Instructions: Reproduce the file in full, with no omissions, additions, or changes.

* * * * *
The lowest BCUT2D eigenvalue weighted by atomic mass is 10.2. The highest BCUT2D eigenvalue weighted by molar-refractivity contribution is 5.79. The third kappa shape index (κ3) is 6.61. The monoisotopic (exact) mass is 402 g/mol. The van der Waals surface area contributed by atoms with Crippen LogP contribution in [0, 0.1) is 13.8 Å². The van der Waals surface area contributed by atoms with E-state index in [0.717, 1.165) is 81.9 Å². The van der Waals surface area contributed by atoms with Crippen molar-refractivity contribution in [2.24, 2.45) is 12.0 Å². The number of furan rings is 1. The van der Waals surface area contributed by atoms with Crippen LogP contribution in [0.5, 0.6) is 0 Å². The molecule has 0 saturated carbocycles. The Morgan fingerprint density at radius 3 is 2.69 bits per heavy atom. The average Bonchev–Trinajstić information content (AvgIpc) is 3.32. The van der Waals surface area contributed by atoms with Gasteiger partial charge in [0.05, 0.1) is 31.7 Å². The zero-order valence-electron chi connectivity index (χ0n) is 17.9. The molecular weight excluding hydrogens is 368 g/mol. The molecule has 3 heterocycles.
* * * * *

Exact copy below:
The lowest BCUT2D eigenvalue weighted by atomic mass is 10.2. The highest BCUT2D eigenvalue weighted by molar-refractivity contribution is 5.79. The third kappa shape index (κ3) is 6.61. The monoisotopic (exact) mass is 402 g/mol. The van der Waals surface area contributed by atoms with Crippen LogP contribution in [0, 0.1) is 13.8 Å². The van der Waals surface area contributed by atoms with E-state index in [0.717, 1.165) is 81.9 Å². The van der Waals surface area contributed by atoms with Crippen molar-refractivity contribution in [2.24, 2.45) is 12.0 Å². The number of furan rings is 1. The van der Waals surface area contributed by atoms with Crippen LogP contribution in [0.5, 0.6) is 0 Å². The molecule has 0 saturated carbocycles. The Morgan fingerprint density at radius 3 is 2.69 bits per heavy atom. The average Bonchev–Trinajstić information content (AvgIpc) is 3.32. The van der Waals surface area contributed by atoms with Gasteiger partial charge in [0.05, 0.1) is 31.7 Å². The zero-order valence-electron chi connectivity index (χ0n) is 17.9. The molecular weight excluding hydrogens is 368 g/mol. The molecule has 3 heterocycles.